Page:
Release Date: Jun 10, 2016
Record label: Warp
Genre(s): Electronic, Techno, Pop/Rock, Ambient Techno, IDM
Seasoned electro twosome Plaid have been around for over two decades altogether, and released a whole bunch of warm, wonky, and wholly listenable-- but never safe and predictable-- LPs via the pioneering Warp label (an imprint that first appeared around the same time as Plaid itself). New album, the curiously titled The Digging Remedy-- their seventh-- is another most rewarding and highly addictive listening pleasure, and features Benet Walsh on guitar and flute, allowing for a "more broader, gleaming sound". Taking away the several motion picture soundtracks or whatever from their canon The Digging Remedy is the seventh studio album proper from Andy Turner and Ed Handley's Plaid project.
In the milieu of ‘90s British IDM, Plaid was sort of a peculiar example. They do not have the LSD soaked psychedelic weirdness or nosiness of Aphex Twin, nor the jazzy drum and bass underpinnings of Squarepusher, nor the stark abstraction of Autechre. What they do have is a preternatural sense of melody and capacity for writing memorable songs. At times, Plaid’s music almost feels more akin to post-rock bands from the U.S.
The London electronic duo Plaid have sustained their passion for sound design and relevance in the genre by being equally attentive to the emotive aura and the architecture of their compositions. Andy Turner and Ed Handley's embracing attitude toward the neoteric digital tools of their craft has been fruitful in a time of consistent innovation and has made for nuanced production on their new release, The Digging Remedy. .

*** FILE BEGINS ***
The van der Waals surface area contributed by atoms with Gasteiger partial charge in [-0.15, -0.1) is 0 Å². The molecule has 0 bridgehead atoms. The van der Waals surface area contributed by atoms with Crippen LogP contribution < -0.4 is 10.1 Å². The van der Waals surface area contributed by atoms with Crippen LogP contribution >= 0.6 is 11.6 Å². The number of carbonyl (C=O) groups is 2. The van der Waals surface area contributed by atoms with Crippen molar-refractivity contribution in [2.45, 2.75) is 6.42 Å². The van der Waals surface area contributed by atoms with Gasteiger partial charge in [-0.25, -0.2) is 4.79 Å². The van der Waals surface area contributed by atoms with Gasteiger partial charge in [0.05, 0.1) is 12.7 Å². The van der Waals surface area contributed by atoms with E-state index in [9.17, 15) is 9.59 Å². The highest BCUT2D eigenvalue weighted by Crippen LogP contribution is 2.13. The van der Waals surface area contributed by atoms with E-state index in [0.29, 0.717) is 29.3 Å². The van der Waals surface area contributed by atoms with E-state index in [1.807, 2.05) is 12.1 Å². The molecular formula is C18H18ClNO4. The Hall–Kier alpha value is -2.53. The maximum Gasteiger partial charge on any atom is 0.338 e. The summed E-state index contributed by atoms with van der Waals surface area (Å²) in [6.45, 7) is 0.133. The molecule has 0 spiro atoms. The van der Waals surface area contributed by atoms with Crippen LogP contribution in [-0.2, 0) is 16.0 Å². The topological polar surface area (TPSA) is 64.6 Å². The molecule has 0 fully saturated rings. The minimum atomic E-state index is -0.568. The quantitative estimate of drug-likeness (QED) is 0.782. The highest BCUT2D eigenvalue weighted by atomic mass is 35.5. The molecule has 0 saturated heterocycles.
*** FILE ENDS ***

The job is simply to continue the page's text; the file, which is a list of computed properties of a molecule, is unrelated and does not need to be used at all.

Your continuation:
On their 2016 full-length, The Digging Remedy, Plaid claim to have revisited their Detroit techno roots. While this might cause longtime fans to expect something similar to the duo's pre-Warp recordings, particularly the solo tracks recorded under pseudonyms including Atypic and Balil, the album isn't quite as danceable as the work they produced during the early '90s. In some ways, it's slightly darker and less playful than many Plaid albums, continuing with the cinematic flair of their previous decade's output.
As hard as it is to believe that Warp Records mainstays Plaid have been making experimental electronic music now for over twenty-five years, it’s even harder to believe that they’ve managed to do without markedly adjusting their basic formula for success. Plaid have staked out a well-defined musical territory for themselves by choosing on each new record to continually mine their existing plot of land rather than explore new terrain elsewhere. Their latest album, the appropriately named The Digging Remedy, reiterates that the Plaid game plan remains intact.
Ever since Andy Turner and Ed Handley’s split from Black Dog Productions in 1993, Plaid have always been one for the heads and the head. By that, we mean the real fans. While other Warp artists like Aphex Twin and Autechre might get more namedrops, but whether they were swerving from Latin rhythms to waltz time or releasing anime soundtracks and apps, the London duo were always ones for the techno purists at heart.
When you've been around since 1991, you basically have two options: get with the times, or latch more firmly onto the sound that was your making. Like the Prodigy or the Chemical Brothers, Plaid have opted for the latter option, but unlike those two, they can still pull it off. Thankfully, they got out of their fruitless movie soundtrack cul-de-sac a few years ago, returning to Warp with Scintilli in 2011.
It's startling to realize that Ed Handley and Andy Turner have been making electronic music consistently for 27 years—first as members of The Black Dog and then, since '91, as Plaid. And all of that experience adds up to a distinct fluidity in their music. Smooth transitions and bright melodies have always been hallmarks of Plaid's music, and The Digging Remedy is no exception—essentially, this is the same accomplished electronica we've come to expect from the two Englishmen.Handley and Turner have been mining the same futuristic aesthetic for more than 20 years—after that long it starts to feel quaint.